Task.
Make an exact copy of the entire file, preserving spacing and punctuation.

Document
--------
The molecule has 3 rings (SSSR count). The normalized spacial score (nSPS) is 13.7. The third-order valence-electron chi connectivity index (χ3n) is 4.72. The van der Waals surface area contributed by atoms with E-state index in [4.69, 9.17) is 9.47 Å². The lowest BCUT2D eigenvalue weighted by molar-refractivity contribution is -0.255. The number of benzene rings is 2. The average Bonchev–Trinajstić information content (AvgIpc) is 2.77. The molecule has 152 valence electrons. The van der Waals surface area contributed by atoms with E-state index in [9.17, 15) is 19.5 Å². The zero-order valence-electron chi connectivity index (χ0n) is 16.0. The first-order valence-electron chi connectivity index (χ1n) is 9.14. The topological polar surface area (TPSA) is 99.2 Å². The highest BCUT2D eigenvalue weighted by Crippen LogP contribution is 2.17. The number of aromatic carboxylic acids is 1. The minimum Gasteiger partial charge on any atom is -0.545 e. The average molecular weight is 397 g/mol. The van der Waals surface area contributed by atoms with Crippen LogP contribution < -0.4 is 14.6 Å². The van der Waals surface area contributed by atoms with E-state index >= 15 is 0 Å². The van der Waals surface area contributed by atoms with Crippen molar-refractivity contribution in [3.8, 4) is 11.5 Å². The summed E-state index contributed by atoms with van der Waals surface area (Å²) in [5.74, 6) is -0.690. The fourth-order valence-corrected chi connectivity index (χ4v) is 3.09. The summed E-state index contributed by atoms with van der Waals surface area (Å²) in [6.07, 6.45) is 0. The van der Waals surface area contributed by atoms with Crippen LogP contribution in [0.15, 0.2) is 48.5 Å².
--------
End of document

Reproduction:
The molecule has 3 rings (SSSR count). The normalized spacial score (nSPS) is 13.7. The third-order valence-electron chi connectivity index (χ3n) is 4.72. The van der Waals surface area contributed by atoms with E-state index in [4.69, 9.17) is 9.47 Å². The lowest BCUT2D eigenvalue weighted by molar-refractivity contribution is -0.255. The number of benzene rings is 2. The average Bonchev–Trinajstić information content (AvgIpc) is 2.77. The molecule has 152 valence electrons. The van der Waals surface area contributed by atoms with E-state index in [9.17, 15) is 19.5 Å². The zero-order valence-electron chi connectivity index (χ0n) is 16.0. The first-order valence-electron chi connectivity index (χ1n) is 9.14. The topological polar surface area (TPSA) is 99.2 Å². The highest BCUT2D eigenvalue weighted by Crippen LogP contribution is 2.17. The number of aromatic carboxylic acids is 1. The minimum Gasteiger partial charge on any atom is -0.545 e. The average molecular weight is 397 g/mol. The van der Waals surface area contributed by atoms with Crippen LogP contribution < -0.4 is 14.6 Å². The van der Waals surface area contributed by atoms with E-state index >= 15 is 0 Å². The van der Waals surface area contributed by atoms with Crippen molar-refractivity contribution in [3.8, 4) is 11.5 Å². The summed E-state index contributed by atoms with van der Waals surface area (Å²) in [5.74, 6) is -0.690. The fourth-order valence-corrected chi connectivity index (χ4v) is 3.09. The summed E-state index contributed by atoms with van der Waals surface area (Å²) in [6.07, 6.45) is 0. The van der Waals surface area contributed by atoms with Crippen LogP contribution in [0.15, 0.2) is 48.5 Å².